Za’atar is a blend with deep historical and emotional roots. The smell is strong but not hot, rich but sharp, lemony and a little earthy. Za’atar has an amazing and unique flavor that is aromatic, and tangy at the same time. Eaten in the Middle East for centuries, Za’atar has a fascinating history. The word refers both to the alluring spice mixture that you eat at home, and to the wild oregano. It’s been part of the Mediterranean diet for thousands of years.
This day is different from the other 365 days because it is made to celebrate the person who brought us into this world. We have a hundred different memories of our mothers, a few more prominent than the rest, but they’re all funny, warm, and loving. My mother is a life giver, a home, a friend, a gift with no ribbons, and a star with no award.
Things we never thought
Thoughts we never think
Things we put behind
Things we never find
Things we never forget
Never wondering why
Times that we forget
And things we burry behind
Things that we miss
Are easily found
Things we never hide are our
Heritage, Roots, and Pride
Youmna Medlej is a photojournalist born in 1956. She studied photography in France and started making reportages on geographic and historical landmarks upon her return to Lebanon, as a way for Lebanese to rediscover their country after the war. But it was during her participation in Solidere’s excavations in the early 1990s that she discovered and developed her passion for heritage and archeology. At the time, the market was virtually devoid of heritage-oriented material. She thus resolved to introduce the young and old readers to the most prominent cultural and historic icons of their country.
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This post is a general overview of architecture in Lebanon as I’ll be going more in-depth as we go along, but I thought it would be an easy start with this one.
As the stillness and splendor of the sea glints,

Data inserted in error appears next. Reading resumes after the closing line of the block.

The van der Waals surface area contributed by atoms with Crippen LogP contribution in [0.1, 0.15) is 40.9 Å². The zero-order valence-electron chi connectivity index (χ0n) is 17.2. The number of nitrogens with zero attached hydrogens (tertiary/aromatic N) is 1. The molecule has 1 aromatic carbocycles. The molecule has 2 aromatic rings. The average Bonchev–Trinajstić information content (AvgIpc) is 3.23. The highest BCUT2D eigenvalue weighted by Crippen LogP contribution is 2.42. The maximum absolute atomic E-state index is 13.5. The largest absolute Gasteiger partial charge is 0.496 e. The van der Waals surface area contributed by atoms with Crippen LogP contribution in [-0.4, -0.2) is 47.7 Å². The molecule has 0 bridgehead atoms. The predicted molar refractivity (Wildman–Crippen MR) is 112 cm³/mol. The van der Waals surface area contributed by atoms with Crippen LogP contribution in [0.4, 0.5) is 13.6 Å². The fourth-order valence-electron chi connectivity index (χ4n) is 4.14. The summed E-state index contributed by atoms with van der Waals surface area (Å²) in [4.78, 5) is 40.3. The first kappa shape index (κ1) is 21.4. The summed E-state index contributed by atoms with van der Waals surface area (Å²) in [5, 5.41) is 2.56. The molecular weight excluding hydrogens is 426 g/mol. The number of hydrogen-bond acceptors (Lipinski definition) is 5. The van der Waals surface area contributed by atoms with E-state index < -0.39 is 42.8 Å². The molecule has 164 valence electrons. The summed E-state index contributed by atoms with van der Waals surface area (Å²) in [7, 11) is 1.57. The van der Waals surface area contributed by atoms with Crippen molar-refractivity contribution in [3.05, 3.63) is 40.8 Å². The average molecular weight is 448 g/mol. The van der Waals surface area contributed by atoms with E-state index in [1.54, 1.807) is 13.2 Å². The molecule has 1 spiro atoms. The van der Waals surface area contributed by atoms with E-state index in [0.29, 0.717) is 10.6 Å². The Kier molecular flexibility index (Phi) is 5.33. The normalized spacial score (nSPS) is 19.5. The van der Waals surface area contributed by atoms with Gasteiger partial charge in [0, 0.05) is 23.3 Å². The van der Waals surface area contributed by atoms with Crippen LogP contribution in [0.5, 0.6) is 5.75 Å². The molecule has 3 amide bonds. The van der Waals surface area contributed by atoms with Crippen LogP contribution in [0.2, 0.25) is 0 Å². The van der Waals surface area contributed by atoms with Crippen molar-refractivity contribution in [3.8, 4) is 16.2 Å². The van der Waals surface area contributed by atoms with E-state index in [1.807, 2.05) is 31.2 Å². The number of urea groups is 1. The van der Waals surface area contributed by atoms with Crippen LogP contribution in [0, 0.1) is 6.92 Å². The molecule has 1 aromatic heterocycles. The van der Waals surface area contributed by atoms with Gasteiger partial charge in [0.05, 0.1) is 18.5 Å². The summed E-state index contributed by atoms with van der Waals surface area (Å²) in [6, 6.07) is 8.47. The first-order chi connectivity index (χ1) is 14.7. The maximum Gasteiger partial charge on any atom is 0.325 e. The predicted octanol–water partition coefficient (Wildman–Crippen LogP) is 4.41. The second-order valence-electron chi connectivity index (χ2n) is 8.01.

I casually walk down the open skies facing it. The warm morning sun, wind bearing taste of waves, calming sapphire waters, creases upon the shore,
bringing mild currents,
crashing onto the rocks, carrying with it the crisp salty Mediterranean sea breeze that hum a tune that is forever Ras Beirut.
Good morning everyone,
I am sorry I haven’t posted this week, somehow the garbage crisis got to me and I lost my spirits and couldn’t write anymore. As I stared into my computer day in and day out, I realised that they “the government” have finally managed to rob me of everything. I’ve lost my positivity, somehow it got dissipated among the shouts of the people on the streets and the awful realisation that nothing much is going to be done. Somehow I realised that maybe we are not ready to give it all just yet. Maybe on a national scale we will never be ready. Yet I woke up this morning refusing to give up. Despite the horrendous garbage crisis, Lebanon is still beautiful, its people, its villages, its expression, its food, with that realisation came another one: I am not ready to give up the fight just yet and no they haven’t robbed me of my positivity, on the contrary they have armed me with a will to fight on. There is something about Lebanon, its spirit that lingers above its mountains and on the surface of its sea that attracts me and for that I will carry on.
I will go back to writing tomorrow and I am sorry I had stopped and let them get the better of me. I’ve had 130 days to show that this country is worth the fight and I have the next 235 days to do exactly that. To my Lebanon, I carry on…
It is hard to wait for something you know might never happen, but it’s even harder to sit there and do nothing about it. The fight for justice against corruption is never an easy one. In a country where one feels that their life is similar to a pawn on a chessboard, and action might not lead to much, most Lebanese have resigned to the fate of the majority, which is to live in corruption. Yet as Karl Klaus stated “corruption is worse then prostitution. The latter might endanger the morals of an individual; the former invariably endangers the morals of the entire country.”